Parchment Power

How education shapes economic growth in Indonesia

In the sprawling archipelago of Indonesia, a fascinating study has emerged, shedding light on the profound influence of education on the economic growth of a nation.

The study, conducted amidst the throes of the country’s democratisation process, presents a compelling case for the importance of a leader’s education in shaping local policies and growth.

The research zeroes in on the performance of newly elected mayors, contrasting those with a college education against their counterparts who lack such credentials.

The findings are as stark as they are significant.

Districts helmed by mayors without a college degree witnessed a 5 percent drop in employment.

In contrast, those under the stewardship of college-educated mayors maintained a steady employment rate.

This divergence in outcomes is not confined to employment alone.

The study also uncovers a troubling trend among the non-college educated mayors: a propensity to raise taxes while simultaneously providing less infrastructure.

This counterintuitive approach to governance not only burdens the populace but also stymies the development of essential public services.

Moreover, these mayors, bereft of a college education, were found to allocate less funding to social programs.

This lack of investment in the social fabric of their communities could have far-reaching implications, potentially exacerbating inequality and stifling social mobility.

Perhaps most disconcerting is the correlation between a lack of higher education and a higher incidence of involvement in corruption cases.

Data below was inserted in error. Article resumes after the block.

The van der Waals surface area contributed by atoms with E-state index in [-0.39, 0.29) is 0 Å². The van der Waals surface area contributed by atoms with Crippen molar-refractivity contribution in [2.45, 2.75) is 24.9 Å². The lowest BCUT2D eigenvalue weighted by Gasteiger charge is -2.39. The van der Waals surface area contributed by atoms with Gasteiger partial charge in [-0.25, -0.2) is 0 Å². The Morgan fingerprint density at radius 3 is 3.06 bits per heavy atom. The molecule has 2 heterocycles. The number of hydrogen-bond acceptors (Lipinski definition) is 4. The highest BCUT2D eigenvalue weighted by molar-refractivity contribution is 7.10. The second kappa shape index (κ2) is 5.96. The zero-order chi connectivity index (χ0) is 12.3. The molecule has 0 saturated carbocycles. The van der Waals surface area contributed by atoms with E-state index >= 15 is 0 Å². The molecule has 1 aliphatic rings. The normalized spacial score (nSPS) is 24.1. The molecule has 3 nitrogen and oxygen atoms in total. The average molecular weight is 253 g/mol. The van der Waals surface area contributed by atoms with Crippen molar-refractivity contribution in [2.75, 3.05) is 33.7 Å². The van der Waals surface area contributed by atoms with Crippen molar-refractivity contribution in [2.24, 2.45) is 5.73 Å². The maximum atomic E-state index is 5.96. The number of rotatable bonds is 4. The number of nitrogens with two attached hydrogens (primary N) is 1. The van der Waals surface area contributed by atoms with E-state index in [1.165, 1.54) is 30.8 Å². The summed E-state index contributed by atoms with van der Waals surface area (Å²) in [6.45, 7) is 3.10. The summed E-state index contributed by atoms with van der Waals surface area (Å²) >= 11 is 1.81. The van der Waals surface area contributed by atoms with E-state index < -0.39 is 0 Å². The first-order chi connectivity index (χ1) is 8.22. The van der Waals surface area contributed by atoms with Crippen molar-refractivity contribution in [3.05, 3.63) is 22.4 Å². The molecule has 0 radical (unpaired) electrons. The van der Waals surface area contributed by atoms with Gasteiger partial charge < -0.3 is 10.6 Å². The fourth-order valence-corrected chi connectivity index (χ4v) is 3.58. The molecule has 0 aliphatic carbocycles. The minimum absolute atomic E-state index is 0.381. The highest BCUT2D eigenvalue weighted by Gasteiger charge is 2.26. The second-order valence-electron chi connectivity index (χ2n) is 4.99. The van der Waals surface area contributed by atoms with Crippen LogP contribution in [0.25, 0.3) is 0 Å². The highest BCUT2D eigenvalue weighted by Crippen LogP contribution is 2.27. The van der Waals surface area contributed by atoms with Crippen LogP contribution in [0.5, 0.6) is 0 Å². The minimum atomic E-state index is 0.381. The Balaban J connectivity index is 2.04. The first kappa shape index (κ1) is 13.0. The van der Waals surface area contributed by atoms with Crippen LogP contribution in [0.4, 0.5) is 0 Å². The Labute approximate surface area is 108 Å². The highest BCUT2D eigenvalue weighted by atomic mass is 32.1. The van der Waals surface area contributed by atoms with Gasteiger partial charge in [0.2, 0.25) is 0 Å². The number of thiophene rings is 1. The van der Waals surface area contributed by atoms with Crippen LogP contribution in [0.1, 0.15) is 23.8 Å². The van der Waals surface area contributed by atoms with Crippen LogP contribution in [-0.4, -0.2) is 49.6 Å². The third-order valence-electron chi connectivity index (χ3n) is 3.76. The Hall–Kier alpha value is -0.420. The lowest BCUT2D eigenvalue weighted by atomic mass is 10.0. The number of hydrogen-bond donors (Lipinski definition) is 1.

This troubling association raises questions about the integrity of leadership and the potential misuse of public funds.

The study’s findings underscore the critical role of education in shaping a leader’s approach to governance and, by extension, the economic trajectory of their jurisdiction.

It serves as a stark reminder that the power of the parchment extends far beyond the individual, influencing the prosperity of entire communities.

In the context of Indonesia’s ongoing democratization process, these findings are particularly salient.

They highlight the importance of electing educated leaders capable of fostering sustainable economic growth and maintaining the public’s trust.

As the nation continues to navigate the choppy waters of democratization, the study’s conclusions offer a valuable compass.

It suggests that the path to prosperity may well be paved with the diplomas of its leaders.

The power of the parchment, it seems, is not to be underestimated.

Research paper: Paella, P & Poelhekke, S., 2023, Democratization, Leader Education and Growth: Firm-level Evidence from Indonesia, Journal of Economic Growth

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